Integrating genetics and archaeology, the researchers assembled a collection of ancient remnants of bottle gourds from across the Americas. They then identified key genetic markers from the DNA of both the ancient gourds and their modern counterparts in Asia and Africa before comparing the plants' genetic make-up to determine the origins of the New World gourds.

"For 150 years, the dominant theory has been that bottle gourds, which are quite buoyant and have no known wild progenitors in the Americas, floated across the Atlantic Ocean from Africa and were picked up and used as containers by people here," says Noreen Tuross, the Landon T. Clay Professor of Scientific Archaeology in Harvard's Faculty of Arts and Sciences. "Much to our surprise, we found that in every case the gourds found in the Americas were a genetic match with modern gourds found in Asia, not Africa. This suggests quite strongly that the gourds that were used as containers in the Americas for thousands of years before the advent of pottery were brought over from Asia."

The researchers say it's possible the domesticated gourds -- differentiated from wild bottle gourds by a much thicker rind -- were conveyed to North America by people who arrived from Asia in boats or who walked across an ancient land bridge between the continents, or that the gourds floated across the Bering Strait after being transported by humans from their native Africa to far northeastern Asia.

"This finding paints a new picture of the founding of the Americas," says co-author Bruce Smith of the Smithsonian Institution. "These people did not arrive here empty-handed; they brought a domesticated plant and dogs with them. They arrived with important tools necessary to survive and thrive on a new continent, including some knowledge of and experience with plant domestication."

Thought to have originated in Africa, bottle gourds (Lagenaria sicereria) have been grown worldwide for thousands of years. The gourds have little food value but their strong, hard-shelled fruits were long prized as containers, musical instruments and fishing floats. This lightweight "container crop" would have been particularly useful to human societies before the advent of pottery and settled village life, and was apparently domesticated thousands of years before any plant was domesticated for food purposes.

Radiocarbon dating indicates that bottle gourds were present in the Americas by 10,000 years ago and widespread by 8,000 years ago. Some of the specimens studied by the team were not only the oldest bottle gourds ever found but also quite possibly the oldest plant DNA ever analyzed. The newest of their archaeological samples, a specimen found in Kentucky, was just 1,000 years old -- suggesting the gourds were used in the New World as containers for at least 9,000 years.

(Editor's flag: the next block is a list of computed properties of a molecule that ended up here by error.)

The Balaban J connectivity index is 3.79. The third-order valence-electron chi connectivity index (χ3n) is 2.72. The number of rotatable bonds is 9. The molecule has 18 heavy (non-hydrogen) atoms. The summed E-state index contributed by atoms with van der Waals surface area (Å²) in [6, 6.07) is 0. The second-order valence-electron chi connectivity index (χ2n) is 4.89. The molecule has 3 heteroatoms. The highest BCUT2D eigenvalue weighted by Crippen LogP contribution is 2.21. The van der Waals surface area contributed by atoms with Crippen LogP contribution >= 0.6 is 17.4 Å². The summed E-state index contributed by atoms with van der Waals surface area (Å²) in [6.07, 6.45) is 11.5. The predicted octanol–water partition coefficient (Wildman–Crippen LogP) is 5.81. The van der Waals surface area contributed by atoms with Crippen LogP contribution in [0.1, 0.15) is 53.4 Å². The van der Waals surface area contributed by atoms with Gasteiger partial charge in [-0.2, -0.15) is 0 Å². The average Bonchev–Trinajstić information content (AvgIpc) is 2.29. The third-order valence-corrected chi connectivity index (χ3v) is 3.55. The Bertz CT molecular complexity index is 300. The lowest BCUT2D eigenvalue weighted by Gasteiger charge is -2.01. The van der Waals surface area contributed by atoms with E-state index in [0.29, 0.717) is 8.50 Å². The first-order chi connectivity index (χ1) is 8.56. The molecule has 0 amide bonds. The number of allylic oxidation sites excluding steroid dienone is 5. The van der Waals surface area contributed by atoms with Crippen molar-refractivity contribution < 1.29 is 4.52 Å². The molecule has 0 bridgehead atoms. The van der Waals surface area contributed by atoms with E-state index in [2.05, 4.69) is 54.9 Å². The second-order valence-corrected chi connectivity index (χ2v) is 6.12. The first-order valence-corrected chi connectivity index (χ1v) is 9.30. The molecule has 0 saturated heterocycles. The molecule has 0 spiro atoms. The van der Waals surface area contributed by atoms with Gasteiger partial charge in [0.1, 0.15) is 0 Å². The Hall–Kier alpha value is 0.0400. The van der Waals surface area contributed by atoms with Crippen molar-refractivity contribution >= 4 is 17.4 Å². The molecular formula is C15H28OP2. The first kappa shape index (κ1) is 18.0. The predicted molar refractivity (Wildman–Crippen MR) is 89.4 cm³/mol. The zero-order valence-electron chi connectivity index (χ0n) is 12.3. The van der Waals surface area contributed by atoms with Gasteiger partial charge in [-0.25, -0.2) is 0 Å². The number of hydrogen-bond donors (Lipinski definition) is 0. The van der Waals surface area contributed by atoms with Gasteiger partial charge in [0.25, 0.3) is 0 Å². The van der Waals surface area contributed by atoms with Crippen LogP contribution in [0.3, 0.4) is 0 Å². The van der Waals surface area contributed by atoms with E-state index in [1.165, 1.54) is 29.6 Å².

Tuross and Smith's co-authors on the PNAS paper are David L. Erickson of the National Museum of Natural History, Andrew C. Clarke of Massey University and Daniel H. Sandweiss of the University of Maine. Their work was supported by the Smithsonian Institution and the National Museum of Natural History and by Harvard's Department of Anthropology and Peabody Museum of Archaeology and Ethnology.

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Skulls in South America Tell New Migration Tale
Posted: Monday, December 12, 2005
By Bjorn Carey
LiveScience Staff Writer

For decades it has been believed that the first peoples to populate North and South America crossed over from Siberia by way of the Bering Strait on a land-ice bridge.

However, a new study examining the largest collection of South American skulls ever assembled suggests that a different population may have crossed the bridge to the New World 3,000 years before those Siberians.

Scientists occasionally discover skulls in South America that look more like those belonging to indigenous Australians and Melanesians than Northern Asians, but researchers tend to regard these skulls as anomalies due to natural variation rather than a norm, mainly because there were too few to study.

Now scientists have compared 81 skulls from the Lagoa Santa region of Brazil to worldwide data on human variation.

While the skulls of Native Americans and Northern Asians-the descendents of the early Siberian settlers-generally feature short, wide crania, a broader face, and high, narrow eye sockets and noses, this collection was remarkably different.

The skulls belonging to the earliest known South Americans-or Paleo-Indians-had long, narrow crania, projecting jaws, and low, broad eye sockets and noses. Drastically different from American Indians, these skulls appear more similar to modern Australians, Melanesians, and Sub-Saharan Africans.